Baltimore: Dead Bodies, Ceasefires, and Guerrilla Gardens
CAN WE STOP PRETENDING these people are some kind of asset and not our greatest liability (as our ancestors and the founding fathers of America knew them to be)?
If you’ve read The City that Bleeds: Race, History, and the Death of Baltimore, you know Black people in Baltimore carefully protect their 70 percent Black city from gentrification by using Black criminality to keep out White people from recolonizing their city and ever being a demographic threat to Black political power.
So what does Black political power look like? Not so shockingly, exactly what you’d expect Black dysfunction to look like. [Baltimore mayor creating office to steer Black men from crime and violence, Baltimore Sun, 2-2-18]
In 1918, Baltimore was almost 90 percent White. It didn’t need an Office of African American Male Engagement to try and steer the Black minority from committing crime, because laws were put in place to deal with Black criminality swiftly and to protect White residential/commercial property owners from the consequences of Black dysfunction.
But what does a city look like where those laws are gone? [Volunteers plant ‘guerrilla’ gardens as Ceasefire tribute to shooting victims, Baltimore Sun, 5-12-18]:
Michelle Moore never will forget the night she returned home to Barclay Street, pregnant with her now 15-month-old daughter, to find a man shot dead in the street near the elementary school. The victim, identified by police as Domonique Thaniel, 37, had been riding his bicycle through the city’s Abell neighborhood that night in January 2017.
On Saturday, Moore and a group of volunteers returned to the site of the shooting to shovel dirt into planters and fill them with tomatoes, squash and cucumbers in Thaniel’s honor. The idea to bring light and plant life to places of darkness and death, one of dozens of Baltimore Ceasefire events around the city Saturday, came from Abell resident Crystallynn Fallier. Fallier, a 33-year-old ceramic artist, organized the planting of “guerrilla” gardens at murder sites throughout the city.
“It’s healing for the neighborhood to have a garden planted in his name,” Moore, a counselor who works with children, said of the tribute to Thaniel. She said she came to the Ceasefire event because witnessing the aftermath of a shooting shook her up, and because “I work with kids, and I work with too many kids who have lost parents or uncles to gun violence.”
This weekend’s “Ceasefire,” the fourth such grassroots effort to reduce and raise awareness about violence in the city, started Friday and was to run for 72 hours with events such as blood drives, rallies, movie nights, food collections and block parties. The mantra for the weekend, as with the previous Ceasefire weekends, was “Nobody kill anybody.”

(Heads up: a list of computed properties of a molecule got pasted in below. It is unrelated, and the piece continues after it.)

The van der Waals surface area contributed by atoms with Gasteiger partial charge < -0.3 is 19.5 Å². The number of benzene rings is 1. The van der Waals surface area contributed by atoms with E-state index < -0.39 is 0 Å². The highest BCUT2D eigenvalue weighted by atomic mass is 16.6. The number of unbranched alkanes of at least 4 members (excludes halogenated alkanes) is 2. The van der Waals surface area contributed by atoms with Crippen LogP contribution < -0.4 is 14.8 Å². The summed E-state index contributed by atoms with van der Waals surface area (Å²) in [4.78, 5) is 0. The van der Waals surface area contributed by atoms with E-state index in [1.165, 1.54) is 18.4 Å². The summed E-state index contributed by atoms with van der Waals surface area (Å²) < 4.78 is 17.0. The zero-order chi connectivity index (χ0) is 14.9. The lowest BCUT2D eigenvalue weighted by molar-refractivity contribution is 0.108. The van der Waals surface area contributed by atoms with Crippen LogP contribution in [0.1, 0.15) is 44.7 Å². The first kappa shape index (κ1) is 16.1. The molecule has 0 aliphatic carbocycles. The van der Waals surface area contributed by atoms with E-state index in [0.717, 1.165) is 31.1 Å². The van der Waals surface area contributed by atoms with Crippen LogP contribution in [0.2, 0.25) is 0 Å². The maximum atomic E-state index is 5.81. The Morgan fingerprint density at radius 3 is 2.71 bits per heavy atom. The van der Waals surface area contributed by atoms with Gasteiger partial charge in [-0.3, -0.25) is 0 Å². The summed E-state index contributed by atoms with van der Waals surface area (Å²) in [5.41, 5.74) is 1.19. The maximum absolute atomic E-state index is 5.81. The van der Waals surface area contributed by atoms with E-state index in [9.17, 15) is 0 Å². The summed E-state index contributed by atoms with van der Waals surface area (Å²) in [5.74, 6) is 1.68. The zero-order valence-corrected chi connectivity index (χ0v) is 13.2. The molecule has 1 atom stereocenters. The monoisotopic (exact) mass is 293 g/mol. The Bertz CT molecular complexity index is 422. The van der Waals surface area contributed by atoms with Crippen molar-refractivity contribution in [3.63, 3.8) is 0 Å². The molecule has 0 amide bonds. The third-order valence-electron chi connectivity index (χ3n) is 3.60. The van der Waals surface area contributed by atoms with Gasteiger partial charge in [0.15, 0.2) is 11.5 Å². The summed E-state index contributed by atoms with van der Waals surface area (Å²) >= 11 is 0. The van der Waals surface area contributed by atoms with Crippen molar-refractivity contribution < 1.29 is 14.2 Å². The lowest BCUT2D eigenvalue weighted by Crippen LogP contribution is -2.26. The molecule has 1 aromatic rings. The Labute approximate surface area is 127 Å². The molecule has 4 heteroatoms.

As of midafternoon Saturday, Baltimore police had not reported any fatal shootings.
On Barclay Street, Fallier, 33, who runs Joules Studio from her Abell Avenue home, crouched near one of the raised beds created from leftover plastic rings that protect water meters outside city homes. She had seen work crews about to dispose of the rings and thought they’d make sturdy sidewalk planters. The idea to swoop into neighborhoods with plants grew from there.
“Today’s project is to physically bring plants, which collect light and energy, to the spaces where people have actually been murdered,” Fallier said. Going “guerrilla-style,” means just showing up and dropping in a planter, either near vacant or abandoned houses or murder sites. “As the lives were taken without permission, this was put together on a rather short notice, and we don’t necessarily have permission…I want to honor the lives and bring back light to where it has been stolen.”
Theresa Reuter of Hamilton Hills said she had attended past Ceasefire events and memorials, so on Saturday she decided to put on boots and a hat to go out and plant.
“We all need to raise our voices and put our bodies where our hearts are so that these places where our brothers and sisters have been murdered are remembered in a way that we can stop it happening anymore,” said Reuter, a retired elementary school art teacher and artist.
Where once Western civilization flourished, now White people plant ‘guerilla’ gardens where Black people have murdered other Black people.
There’s a metaphor for decline and ruin in this story if you look hard enough.
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Source: Stuff Black People Don’t Like